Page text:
I is for Income


When I was a kid, my father gave my brother and myself pocket money.  To earn the money we were expected to mind our manners, keep our rooms reasonably tidy, and take turns drying the dishes and clearing the table.

We received two shillings each.  This was back in the days when Australia still used pounds, shillings and pence – twelve pennies to the shilling, twenty shillings to the pound.  That all changed in 1966 when we moved to dollars and cents.

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Anyway, in those days, two shillings went quite a way.  Lollies were four for a penny. A small chocolate bar was threepence. A ten year old could make herself seriously sick by spending the whole two shillings in one hit, so I came up with my very first budget.

I put cardboard dividers into a biscuit tin so that there were eight separate sections.  Then I asked Dad to give me my pocket money in the form of eight threepenny pieces – one for each section.

This piece of brilliance allowed me to have money for each day of the week and a little for an emergency.  Coupled with my extra income derived from scavenging for bottles in the vacant lot beside the picture theatre, I had sufficient for my daily needs and a nice little savings pile.  Even Dad was impressed.

Now the obvious problem with this fantastic financial solution was that it attracted the attention of my younger brother who had no fiscal sense whatever.  His two shillings was gone within an hour of its being received.  Watching me have goodies each and every afternoon while he had to go without, made him upset and jealous.  Mum and Dad told him that it was not my fault that he had spent all his money so quickly and that he had no reason to complain.  This did little to calm his annoyance.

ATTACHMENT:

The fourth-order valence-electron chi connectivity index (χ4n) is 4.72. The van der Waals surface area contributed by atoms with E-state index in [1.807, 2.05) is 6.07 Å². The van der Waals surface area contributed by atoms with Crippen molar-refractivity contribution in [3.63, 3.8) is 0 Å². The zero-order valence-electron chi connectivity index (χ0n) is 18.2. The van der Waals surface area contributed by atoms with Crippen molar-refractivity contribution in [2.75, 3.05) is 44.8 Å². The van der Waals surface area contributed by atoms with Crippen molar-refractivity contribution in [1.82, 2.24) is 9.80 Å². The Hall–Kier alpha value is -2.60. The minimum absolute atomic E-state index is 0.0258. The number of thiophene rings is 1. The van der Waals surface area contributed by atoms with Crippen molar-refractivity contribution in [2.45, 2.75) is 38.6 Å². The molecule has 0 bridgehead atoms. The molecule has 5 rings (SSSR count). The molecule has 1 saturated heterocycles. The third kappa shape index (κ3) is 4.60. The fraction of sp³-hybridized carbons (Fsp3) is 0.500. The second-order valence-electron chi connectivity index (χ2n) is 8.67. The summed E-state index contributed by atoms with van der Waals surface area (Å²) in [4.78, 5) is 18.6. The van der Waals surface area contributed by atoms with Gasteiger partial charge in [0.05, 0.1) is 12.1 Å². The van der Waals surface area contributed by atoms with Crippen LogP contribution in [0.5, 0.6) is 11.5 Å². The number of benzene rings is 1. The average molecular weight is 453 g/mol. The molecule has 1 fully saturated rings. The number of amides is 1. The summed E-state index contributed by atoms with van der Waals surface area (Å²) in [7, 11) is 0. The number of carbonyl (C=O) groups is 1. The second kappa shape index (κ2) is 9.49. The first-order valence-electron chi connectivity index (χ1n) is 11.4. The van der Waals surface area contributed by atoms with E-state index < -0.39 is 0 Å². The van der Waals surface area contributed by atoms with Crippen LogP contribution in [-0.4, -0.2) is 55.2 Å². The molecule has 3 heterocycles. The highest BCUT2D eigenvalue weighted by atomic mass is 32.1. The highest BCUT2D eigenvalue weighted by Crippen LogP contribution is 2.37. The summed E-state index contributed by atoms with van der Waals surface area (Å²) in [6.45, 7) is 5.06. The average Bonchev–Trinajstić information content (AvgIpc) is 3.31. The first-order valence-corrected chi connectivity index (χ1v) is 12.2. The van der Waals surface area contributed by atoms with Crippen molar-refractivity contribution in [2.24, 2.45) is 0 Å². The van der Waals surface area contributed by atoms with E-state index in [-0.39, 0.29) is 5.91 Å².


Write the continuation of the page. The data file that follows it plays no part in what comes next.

My biscuit tin had to find a different hiding spot every day to escape his marauding fingers.


I tried..really I did..to show my brother my method of handling the pocket money, but he wouldn’t listen.  Every Saturday he would dash off to the corner shop and spend his two shillings.  Some weeks he would put his bag of sweets into the fridge, saying that he was going to only eat a few each day.  It never worked.  Chocolate has a way of calling to you from the deepest recesses of a refrigerator.  ‘Eat me.  Eat me. Just a little bite.’ He could never resist just one more little bite.

Did you receive pocket money when you were a kid?  How much? What did you spend it on?


8 thoughts on “I is for Income

  1. I didn’t really get pocket money when I was a kid, but my parents would buy me little things when I asked. We lived in the country, so it wasn’t like I could go to the corner store to buy it for myself.

    Your story of you and your brother reminds me of my two boys. One is a saver, the other is a spender.

  2. Two shillings? Luxury. Growing up in the 1950s, my brother, sister and I received sixpence each week, if we were good enough, which wasn’t every week! Of course, when we did have it, it all went on sweets.

    1. I had to negotiate hard to get it to two shillings, Keith. It was very easy to incur deductions as a result of less than desirable behaviour.

  3. Love this! You were an excellent saver early on. Some people are just born budgeters. We had a similar situation in our household growing up, though ours had to do with budgeting candy. I was able to stretch my candy stores from Halloween out until Christmas, then Christmas to Valentine’s, Valentine’s to Easter and so on. My brothers were the “eat it now” type and always ran out. The jealousy issue you faced was one we saw as well. 🙂 Elle @ Erratic Project Junkie

  4. When my dad went to the grocery store, he would buy me a little box of pretzels or raisins so I could save my 25 cents allowance I got each week. I still remember how I saved that money to help bring my brother back from Africa where he was a missionary – we are 20 years apart. I am glad I was taught to be a saver.

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